Finding Balance

If you’ve been reading my blog for the past several posts, you might notice that my post on January 19 staying that I will never do the Whole 30 while traveling again and my post on January 12 stating that making healthy decisions is difficult, but they do get easier are somewhat contradictory. Let me explain why both of these statements are still true for me.

If you’re a marathon traveler like I am, it’s helpful to know when a meal will make you feel energized or when it will make you crash. Making healthier decisions while traveling was, in fact, easier this time compared to previous times that I’ve traveled. While dining at a Brazilian restaurant, I wasn’t afraid to ask for vegetables instead of rice with a meal. And, as you can imagine, after consuming that meal, I felt pleasantly full, my energy levels stayed even, and I didn’t sugar crash. Balance is making healthy choices most of the time
Balance is making healthy choices most of the time

Once you are armed with the knowledge of which foods energize you and which make you crash, you can consciously decide when it is worth it to deviate from your chosen lifestyle. I find that the main utility in programs like the Whole 30 and the Primal Challenge is that you finally learn how to really listen to your body. You can pinpoint how specific foods make you feel, and once you associate how bad some of those foods make you feel, it makes it much, much easier to avoid eating them regularly. Balance includes room for indulgences
Balance includes room for indulgences

For me, knowing how foods affect me is the first step in achieving balance. But what is balance? Balance is making healthy decisions most of the time but not always. Balance is choosing to eat an everything bagel with cream cheese and lox while traveling in New York City, but then eating a meal of fish and vegetables for dinner because taking a detour from your healthy lifestyle for one fantastic meal while traveling has not derailed you in perpetuity. Balance is knowing when a splurge is worth it (hint: if it’s junk food that’s constantly around, it’s probably not worth it). Balance is refusing to feel guilty for the rare splurge because it’s just wasted energy. Most importantly, balance is what you’re aiming for all along. It’s that comfortable spot between truly feeling like you live a healthy lifestyle and knowing when to make choices outside of your usual wellness paradigm.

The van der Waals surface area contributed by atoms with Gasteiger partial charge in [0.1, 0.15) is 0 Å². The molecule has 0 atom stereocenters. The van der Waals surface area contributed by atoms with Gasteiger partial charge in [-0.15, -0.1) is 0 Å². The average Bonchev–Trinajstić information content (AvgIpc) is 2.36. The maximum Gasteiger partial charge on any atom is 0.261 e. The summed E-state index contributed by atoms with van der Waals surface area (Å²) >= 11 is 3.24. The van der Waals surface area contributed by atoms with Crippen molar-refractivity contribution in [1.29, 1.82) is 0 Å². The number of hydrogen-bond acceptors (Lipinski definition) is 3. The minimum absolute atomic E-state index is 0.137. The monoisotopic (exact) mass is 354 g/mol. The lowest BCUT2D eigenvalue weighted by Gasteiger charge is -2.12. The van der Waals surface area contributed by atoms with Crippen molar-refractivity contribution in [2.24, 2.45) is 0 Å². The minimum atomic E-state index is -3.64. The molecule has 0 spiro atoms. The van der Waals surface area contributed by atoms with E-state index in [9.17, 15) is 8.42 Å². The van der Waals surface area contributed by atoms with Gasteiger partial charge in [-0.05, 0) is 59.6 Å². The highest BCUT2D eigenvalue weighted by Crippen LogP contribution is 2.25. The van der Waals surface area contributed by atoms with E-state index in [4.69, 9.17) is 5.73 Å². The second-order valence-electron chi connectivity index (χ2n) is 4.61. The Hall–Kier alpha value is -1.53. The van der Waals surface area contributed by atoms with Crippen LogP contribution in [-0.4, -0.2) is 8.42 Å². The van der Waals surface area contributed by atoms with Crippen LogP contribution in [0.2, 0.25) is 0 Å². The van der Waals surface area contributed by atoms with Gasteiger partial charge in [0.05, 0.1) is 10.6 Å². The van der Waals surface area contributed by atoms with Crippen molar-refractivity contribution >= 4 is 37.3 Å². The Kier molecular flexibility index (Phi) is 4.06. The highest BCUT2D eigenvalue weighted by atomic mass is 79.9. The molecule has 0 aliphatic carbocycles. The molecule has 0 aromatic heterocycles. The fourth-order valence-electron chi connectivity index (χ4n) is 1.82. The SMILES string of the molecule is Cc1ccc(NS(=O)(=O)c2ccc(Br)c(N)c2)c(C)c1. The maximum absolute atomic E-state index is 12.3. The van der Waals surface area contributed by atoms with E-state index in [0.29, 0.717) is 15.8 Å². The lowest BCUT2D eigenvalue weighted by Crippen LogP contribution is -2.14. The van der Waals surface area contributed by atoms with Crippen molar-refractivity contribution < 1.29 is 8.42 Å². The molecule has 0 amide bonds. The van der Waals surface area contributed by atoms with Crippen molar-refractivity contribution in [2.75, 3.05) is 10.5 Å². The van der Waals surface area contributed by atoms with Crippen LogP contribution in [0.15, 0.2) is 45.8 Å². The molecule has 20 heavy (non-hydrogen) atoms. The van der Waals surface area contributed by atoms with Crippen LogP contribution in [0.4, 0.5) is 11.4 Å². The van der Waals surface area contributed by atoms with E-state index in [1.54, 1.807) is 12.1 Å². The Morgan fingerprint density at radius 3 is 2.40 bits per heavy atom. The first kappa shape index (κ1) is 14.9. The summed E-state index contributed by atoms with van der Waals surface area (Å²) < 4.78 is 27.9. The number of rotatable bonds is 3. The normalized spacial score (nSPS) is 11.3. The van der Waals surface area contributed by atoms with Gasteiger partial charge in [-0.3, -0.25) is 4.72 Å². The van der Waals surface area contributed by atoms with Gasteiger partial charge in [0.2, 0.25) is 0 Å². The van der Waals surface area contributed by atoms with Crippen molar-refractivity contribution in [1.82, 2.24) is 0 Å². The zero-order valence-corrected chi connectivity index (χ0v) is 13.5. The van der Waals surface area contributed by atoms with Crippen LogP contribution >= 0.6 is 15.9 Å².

The Whole 30 challenge and all of the social media resources associated with it have been immensely helpful in helping me to focus on my well-being. Finding balance requires mindfulness and conscious decisions every day. To find balance, you have to look at the whole picture over the course of a week, a month, a year, or even a lifetime. I know a lot of people scoff at 30 day or 3-week challenges, but I find that they really do help me to re-center in a way that I can’t usually do on my own. I find that when I tell myself that something is okay “in moderation,” that something becomes a daily occurrence, and my well-being suffers for it. So, my final thought on what defines balance is truly distinguishing between moderation and excess.

How do you define balance?


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